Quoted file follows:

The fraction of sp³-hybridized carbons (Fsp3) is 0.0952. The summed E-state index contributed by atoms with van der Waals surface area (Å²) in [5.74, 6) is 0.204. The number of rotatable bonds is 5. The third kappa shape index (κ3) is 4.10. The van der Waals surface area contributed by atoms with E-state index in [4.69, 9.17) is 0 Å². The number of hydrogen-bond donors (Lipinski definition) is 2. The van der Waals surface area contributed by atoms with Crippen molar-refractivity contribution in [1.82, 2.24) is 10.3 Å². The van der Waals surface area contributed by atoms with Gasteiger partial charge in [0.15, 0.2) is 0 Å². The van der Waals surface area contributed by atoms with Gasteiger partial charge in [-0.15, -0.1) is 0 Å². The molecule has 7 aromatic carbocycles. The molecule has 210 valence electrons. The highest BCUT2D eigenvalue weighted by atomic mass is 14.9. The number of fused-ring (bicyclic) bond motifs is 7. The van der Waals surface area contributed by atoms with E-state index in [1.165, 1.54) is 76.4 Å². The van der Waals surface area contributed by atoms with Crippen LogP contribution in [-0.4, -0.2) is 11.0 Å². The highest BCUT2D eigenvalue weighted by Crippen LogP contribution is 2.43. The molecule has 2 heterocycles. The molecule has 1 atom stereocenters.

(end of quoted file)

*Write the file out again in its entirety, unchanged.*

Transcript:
The fraction of sp³-hybridized carbons (Fsp3) is 0.0952. The summed E-state index contributed by atoms with van der Waals surface area (Å²) in [5.74, 6) is 0.204. The number of rotatable bonds is 5. The third kappa shape index (κ3) is 4.10. The van der Waals surface area contributed by atoms with E-state index in [4.69, 9.17) is 0 Å². The number of hydrogen-bond donors (Lipinski definition) is 2. The van der Waals surface area contributed by atoms with Crippen molar-refractivity contribution in [1.82, 2.24) is 10.3 Å². The van der Waals surface area contributed by atoms with Gasteiger partial charge in [0.15, 0.2) is 0 Å². The van der Waals surface area contributed by atoms with Gasteiger partial charge in [-0.15, -0.1) is 0 Å². The molecule has 7 aromatic carbocycles. The molecule has 210 valence electrons. The highest BCUT2D eigenvalue weighted by atomic mass is 14.9. The number of fused-ring (bicyclic) bond motifs is 7. The van der Waals surface area contributed by atoms with E-state index in [1.165, 1.54) is 76.4 Å². The van der Waals surface area contributed by atoms with Crippen LogP contribution in [-0.4, -0.2) is 11.0 Å². The highest BCUT2D eigenvalue weighted by Crippen LogP contribution is 2.43. The molecule has 2 heterocycles. The molecule has 1 atom stereocenters.